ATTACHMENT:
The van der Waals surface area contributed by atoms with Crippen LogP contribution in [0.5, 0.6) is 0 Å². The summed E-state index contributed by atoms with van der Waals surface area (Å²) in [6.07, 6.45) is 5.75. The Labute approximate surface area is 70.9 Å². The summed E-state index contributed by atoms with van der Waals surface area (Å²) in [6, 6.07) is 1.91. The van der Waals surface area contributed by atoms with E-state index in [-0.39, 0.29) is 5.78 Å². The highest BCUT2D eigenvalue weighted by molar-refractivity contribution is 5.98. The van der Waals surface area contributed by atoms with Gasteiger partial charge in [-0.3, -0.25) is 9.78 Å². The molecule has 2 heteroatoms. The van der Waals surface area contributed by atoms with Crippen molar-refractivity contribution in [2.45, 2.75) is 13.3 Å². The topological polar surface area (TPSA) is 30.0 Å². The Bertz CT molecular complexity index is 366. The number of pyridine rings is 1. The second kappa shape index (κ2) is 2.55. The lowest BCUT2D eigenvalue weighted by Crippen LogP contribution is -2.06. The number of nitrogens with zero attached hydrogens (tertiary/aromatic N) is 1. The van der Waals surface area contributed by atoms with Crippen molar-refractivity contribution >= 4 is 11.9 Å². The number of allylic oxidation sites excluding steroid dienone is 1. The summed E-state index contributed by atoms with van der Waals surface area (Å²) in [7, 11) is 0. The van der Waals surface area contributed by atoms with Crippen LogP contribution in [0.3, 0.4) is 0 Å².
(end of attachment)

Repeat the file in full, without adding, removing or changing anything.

The van der Waals surface area contributed by atoms with Crippen LogP contribution in [0.5, 0.6) is 0 Å². The summed E-state index contributed by atoms with van der Waals surface area (Å²) in [6.07, 6.45) is 5.75. The Labute approximate surface area is 70.9 Å². The summed E-state index contributed by atoms with van der Waals surface area (Å²) in [6, 6.07) is 1.91. The van der Waals surface area contributed by atoms with E-state index in [-0.39, 0.29) is 5.78 Å². The highest BCUT2D eigenvalue weighted by molar-refractivity contribution is 5.98. The van der Waals surface area contributed by atoms with Gasteiger partial charge in [-0.3, -0.25) is 9.78 Å². The molecule has 2 heteroatoms. The van der Waals surface area contributed by atoms with Crippen molar-refractivity contribution in [2.45, 2.75) is 13.3 Å². The topological polar surface area (TPSA) is 30.0 Å². The Bertz CT molecular complexity index is 366. The number of pyridine rings is 1. The second kappa shape index (κ2) is 2.55. The lowest BCUT2D eigenvalue weighted by Crippen LogP contribution is -2.06. The number of nitrogens with zero attached hydrogens (tertiary/aromatic N) is 1. The van der Waals surface area contributed by atoms with Crippen molar-refractivity contribution >= 4 is 11.9 Å². The number of allylic oxidation sites excluding steroid dienone is 1. The summed E-state index contributed by atoms with van der Waals surface area (Å²) in [7, 11) is 0. The van der Waals surface area contributed by atoms with Crippen LogP contribution in [0.3, 0.4) is 0 Å².